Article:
Location: 19C Hoang Dieu, Dien Bien, Ba Dinh, Ha Noi
Opening hours: 8:00 AM to 5:00 PM daily except for Mondays
Year of recognition: 2010
My Son Sanctuary
A trip to the My Son Sanctuary, about a one-hour drive from Hoi An, will transport you to a period of Vietnamese history unlike any other. A unique society formed on the coast of modern-day Vietnam during the 4th and 13th centuries, with spiritual roots in Indian Hinduism.
The ruins of a complex of spectacular tower-temples placed on a dramatic site that served as the Champa Kingdom’s religious and political capital for most of its existence exemplify this. This World Heritage Site in Vietnam is a stunning architectural ensemble of more than 70 tower structures that are thought to be temples and tombs dedicated to Hindu gods.
The temples, which are nestled in a valley between two majestic mountain ranges, are claimed to reflect the majesty of the sacred Mount Meru, a mythological mountain at the center of the universe where Hindu gods reside. The exquisite carvings on the temples, representing scenes and symbolism from Hindu mythology, will allow visitors to see the Cham’s skilled mastery and technological prowess.
Location: Duy Phu, Duy Xuyen District, Quang Nam Province, Vietnam
Opening hours: 6:30 AM to 6:30 PM daily
Year of recognition: 1999
Trang An Landscape Complex (Ninh Binh)
The Trang An Landscape Complex is a magnificent landscape located on the southern edge of the Red River Delta. It was formed by limestone karst peaks interspersed with lowlands. Many are partially underwater and encircled by sheer, almost vertical cliffs.
Cave exploration at various heights has uncovered ancient indications of human activity dating back more than 30,000 years. Trang An depicts the seasonal hunter-gatherers who live in these highlands. And how they’ve responded to significant climatic and environmental shifts. Following the previous ice age, the landscape was repeatedly inundated by the sea.
The story of human occupancy continues into the historical era, through the Neolithic and Bronze Ages. In the 10th and 11th centuries AD, Hoa Lu, the historical capital of Vietnam, was strategically constructed here. There are also temples, pagodas, rice fields, and tiny communities on the land.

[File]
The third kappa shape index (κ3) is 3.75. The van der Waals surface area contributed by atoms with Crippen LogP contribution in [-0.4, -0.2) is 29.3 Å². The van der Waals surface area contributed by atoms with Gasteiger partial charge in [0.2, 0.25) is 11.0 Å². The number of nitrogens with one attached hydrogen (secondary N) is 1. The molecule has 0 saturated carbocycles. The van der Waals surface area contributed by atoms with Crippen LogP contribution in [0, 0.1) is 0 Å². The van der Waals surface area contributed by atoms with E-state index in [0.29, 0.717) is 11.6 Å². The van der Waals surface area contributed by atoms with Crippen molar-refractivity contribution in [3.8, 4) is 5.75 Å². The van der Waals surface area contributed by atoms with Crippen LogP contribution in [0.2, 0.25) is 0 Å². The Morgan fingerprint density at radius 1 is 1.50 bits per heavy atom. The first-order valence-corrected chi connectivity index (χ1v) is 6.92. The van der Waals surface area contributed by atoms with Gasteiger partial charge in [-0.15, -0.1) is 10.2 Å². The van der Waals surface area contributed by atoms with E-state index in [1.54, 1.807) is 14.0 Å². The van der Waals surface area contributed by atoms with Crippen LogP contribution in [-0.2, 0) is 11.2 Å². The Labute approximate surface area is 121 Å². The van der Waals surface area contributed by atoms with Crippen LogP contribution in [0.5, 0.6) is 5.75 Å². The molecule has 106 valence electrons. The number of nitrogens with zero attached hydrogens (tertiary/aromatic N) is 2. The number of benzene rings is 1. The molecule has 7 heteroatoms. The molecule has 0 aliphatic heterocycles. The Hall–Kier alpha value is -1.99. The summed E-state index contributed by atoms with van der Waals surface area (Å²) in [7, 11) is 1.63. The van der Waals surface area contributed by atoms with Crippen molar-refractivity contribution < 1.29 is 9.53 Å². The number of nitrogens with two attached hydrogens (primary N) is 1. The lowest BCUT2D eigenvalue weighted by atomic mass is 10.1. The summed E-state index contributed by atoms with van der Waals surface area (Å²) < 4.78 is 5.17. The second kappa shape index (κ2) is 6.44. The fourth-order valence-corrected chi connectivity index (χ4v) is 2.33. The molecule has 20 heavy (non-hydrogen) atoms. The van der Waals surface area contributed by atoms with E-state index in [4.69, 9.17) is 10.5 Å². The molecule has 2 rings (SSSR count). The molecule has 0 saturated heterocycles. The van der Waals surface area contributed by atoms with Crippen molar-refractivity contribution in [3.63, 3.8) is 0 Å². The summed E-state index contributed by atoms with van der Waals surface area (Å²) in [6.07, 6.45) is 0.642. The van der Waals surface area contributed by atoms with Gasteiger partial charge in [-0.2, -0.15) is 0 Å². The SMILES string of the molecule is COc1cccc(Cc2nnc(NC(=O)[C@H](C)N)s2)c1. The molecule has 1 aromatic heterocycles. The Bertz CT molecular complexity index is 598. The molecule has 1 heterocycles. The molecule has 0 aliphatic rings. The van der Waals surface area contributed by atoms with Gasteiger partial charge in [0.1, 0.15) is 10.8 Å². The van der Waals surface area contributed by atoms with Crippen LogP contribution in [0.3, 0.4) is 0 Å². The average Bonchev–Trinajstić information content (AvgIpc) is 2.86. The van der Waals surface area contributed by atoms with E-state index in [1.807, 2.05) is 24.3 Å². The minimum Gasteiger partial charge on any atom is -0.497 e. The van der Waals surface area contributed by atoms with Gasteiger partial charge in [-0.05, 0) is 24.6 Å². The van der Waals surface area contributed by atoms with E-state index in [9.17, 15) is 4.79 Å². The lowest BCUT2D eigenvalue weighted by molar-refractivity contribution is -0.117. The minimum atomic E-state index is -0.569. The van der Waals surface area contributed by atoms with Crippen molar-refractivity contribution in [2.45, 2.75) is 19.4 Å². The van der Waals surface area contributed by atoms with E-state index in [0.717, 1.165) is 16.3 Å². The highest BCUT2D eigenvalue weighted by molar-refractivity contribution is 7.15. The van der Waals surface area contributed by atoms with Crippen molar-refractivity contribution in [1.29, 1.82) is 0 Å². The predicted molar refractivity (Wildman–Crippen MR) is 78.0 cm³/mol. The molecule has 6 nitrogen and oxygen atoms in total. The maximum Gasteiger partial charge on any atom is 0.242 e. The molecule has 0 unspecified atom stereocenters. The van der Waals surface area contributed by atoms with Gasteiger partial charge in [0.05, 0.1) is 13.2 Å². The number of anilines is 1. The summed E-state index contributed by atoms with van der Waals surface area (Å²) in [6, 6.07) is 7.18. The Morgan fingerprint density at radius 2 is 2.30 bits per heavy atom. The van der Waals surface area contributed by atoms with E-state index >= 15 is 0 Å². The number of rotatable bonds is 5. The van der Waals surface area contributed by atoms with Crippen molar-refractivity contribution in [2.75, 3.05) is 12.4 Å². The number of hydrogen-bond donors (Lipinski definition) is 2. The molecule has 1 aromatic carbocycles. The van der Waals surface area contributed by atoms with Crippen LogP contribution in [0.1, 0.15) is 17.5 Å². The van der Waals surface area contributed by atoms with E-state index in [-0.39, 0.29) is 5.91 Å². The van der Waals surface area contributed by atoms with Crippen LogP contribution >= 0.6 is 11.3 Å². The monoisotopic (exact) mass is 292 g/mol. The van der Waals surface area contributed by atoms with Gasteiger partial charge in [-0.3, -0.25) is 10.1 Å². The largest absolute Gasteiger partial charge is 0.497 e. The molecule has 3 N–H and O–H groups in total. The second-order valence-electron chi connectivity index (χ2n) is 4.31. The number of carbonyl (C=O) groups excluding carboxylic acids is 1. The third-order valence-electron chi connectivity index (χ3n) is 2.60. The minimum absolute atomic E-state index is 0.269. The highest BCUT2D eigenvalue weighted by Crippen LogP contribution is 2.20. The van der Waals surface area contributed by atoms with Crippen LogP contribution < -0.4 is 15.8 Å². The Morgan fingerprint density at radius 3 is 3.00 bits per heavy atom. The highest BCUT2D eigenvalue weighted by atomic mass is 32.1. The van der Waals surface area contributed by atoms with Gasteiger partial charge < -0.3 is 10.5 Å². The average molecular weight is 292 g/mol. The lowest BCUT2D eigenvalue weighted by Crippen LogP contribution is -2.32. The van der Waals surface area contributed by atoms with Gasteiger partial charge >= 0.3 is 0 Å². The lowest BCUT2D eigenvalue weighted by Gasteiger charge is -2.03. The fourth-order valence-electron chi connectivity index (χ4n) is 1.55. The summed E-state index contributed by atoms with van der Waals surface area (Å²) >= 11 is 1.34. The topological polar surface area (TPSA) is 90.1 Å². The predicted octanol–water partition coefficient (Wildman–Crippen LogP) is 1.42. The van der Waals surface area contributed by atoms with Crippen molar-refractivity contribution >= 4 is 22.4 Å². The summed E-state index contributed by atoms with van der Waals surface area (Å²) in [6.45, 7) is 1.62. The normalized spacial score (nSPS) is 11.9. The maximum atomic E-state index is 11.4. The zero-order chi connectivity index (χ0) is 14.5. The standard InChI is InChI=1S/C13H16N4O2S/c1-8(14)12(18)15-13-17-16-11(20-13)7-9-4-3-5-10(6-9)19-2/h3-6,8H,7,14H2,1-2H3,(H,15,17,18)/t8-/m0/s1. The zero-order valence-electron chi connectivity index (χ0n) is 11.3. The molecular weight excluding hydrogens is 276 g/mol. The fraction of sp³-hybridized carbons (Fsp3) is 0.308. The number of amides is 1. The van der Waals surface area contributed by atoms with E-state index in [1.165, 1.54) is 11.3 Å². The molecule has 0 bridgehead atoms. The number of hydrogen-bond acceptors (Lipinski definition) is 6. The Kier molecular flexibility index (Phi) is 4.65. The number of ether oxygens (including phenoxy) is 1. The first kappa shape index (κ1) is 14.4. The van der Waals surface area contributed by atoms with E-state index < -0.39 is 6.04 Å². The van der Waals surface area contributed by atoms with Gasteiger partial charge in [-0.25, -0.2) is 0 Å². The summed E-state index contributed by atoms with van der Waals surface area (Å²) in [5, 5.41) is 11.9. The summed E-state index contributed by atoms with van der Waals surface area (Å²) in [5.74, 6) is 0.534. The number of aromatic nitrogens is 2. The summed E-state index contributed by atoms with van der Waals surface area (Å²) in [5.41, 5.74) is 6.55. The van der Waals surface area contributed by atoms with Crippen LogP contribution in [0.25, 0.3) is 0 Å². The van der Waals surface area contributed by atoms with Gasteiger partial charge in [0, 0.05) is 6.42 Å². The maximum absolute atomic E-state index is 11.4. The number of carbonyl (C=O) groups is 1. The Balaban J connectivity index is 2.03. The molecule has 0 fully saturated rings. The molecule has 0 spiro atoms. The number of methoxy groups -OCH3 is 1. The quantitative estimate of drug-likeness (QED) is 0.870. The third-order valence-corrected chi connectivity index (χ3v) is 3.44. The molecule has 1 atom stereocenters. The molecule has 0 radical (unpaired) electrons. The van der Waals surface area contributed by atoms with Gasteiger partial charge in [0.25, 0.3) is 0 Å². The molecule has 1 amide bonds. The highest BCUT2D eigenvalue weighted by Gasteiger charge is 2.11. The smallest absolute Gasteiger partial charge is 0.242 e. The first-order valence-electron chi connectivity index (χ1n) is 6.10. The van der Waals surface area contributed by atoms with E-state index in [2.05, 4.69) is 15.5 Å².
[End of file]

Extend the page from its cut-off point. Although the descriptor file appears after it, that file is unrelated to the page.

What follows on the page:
Location: Red River Delta, Ninh Binh Province
Year of recognition: 2014
Phong Nha-Ke Bang National Park (Quang Binh Province)
In 2003, the Phong Nha-Ke Bang National Park was added to the UNESCO World Heritage List. The Hin Namno Nature Reserve in the People’s Democratic Republic of Laos shares a border with it. Limestone plateaux and tropical woods dominate the park’s topography. It has a wide range of geological features and magnificent natural events.
There are numerous caverns and underground rivers in this area. The place has a lot of variety and a lot of endemic species. The extension ensures a more cohesive ecosystem while also offering greater protection for catchment areas, which are critical for the preservation of limestone landscapes.
The Paradise Cave, located within the National Park, is a renowned tourist attraction. There’s something for everyone, from mud bathing for spa goers to thrilling kayaking and zip-lining excursions for adrenaline addicts.
Location: Phong Nha, Bo Trach District, Quang Binh Province
Opening hours: 7 AM to 4 PM daily
Year of recognition: 2003
Citadel of the Ho Dynasty (Thanh Hoa Province)
The Ho Dynasty citadel, built in the 14th century according to feng shui principles. It attests to the neo-blooming Confucianism’s in late 14th-century Vietnam and its expansion throughout East Asia.
It was built on an axis connecting the Tuong Son and Don Son mountains in a plain between the Ma and Buoi rivers, according to these ideas, in a region of exceptional scenic value. The citadel buildings are an exceptional example of the new type of imperial metropolis in Southeast Asia.
Location: Vinh Tien, Vinh Loc District, Thanh Hoa
Opening hours: 7:30 AM to 6 PM daily
Year of recognition: 2011
Complex of Hué Monuments (Hue)
Hué, which became the capital of unified Vietnam in 1802, served as the political, cultural, and religious center of the Nguyen dynasty until 1945. The Perfume River weaves its way through the Metropolis City, Imperial City, Forbidden Purple City, and Inner City, creating a stunning natural environment for this unique feudal capital. It has a nostalgic and romantic feel to it, as if you’ve been transported back in time.
The Imperial City, royal mansions, temples, tombs, and fortresses are among the many sites that make up this Vietnamese World Heritage Site. Visitors will undoubtedly be immersed in an examination of Vietnam’s historical, cultural, and spiritual essences during the Nguyen Dynasty if they visit the site.
Location: Hue City, Thua Thien Hue Province
Opening hours: 8 AM to 5:30 PM daily except for Thursday (opening from 8 AM to 10 PM)
Year of recognition: 1993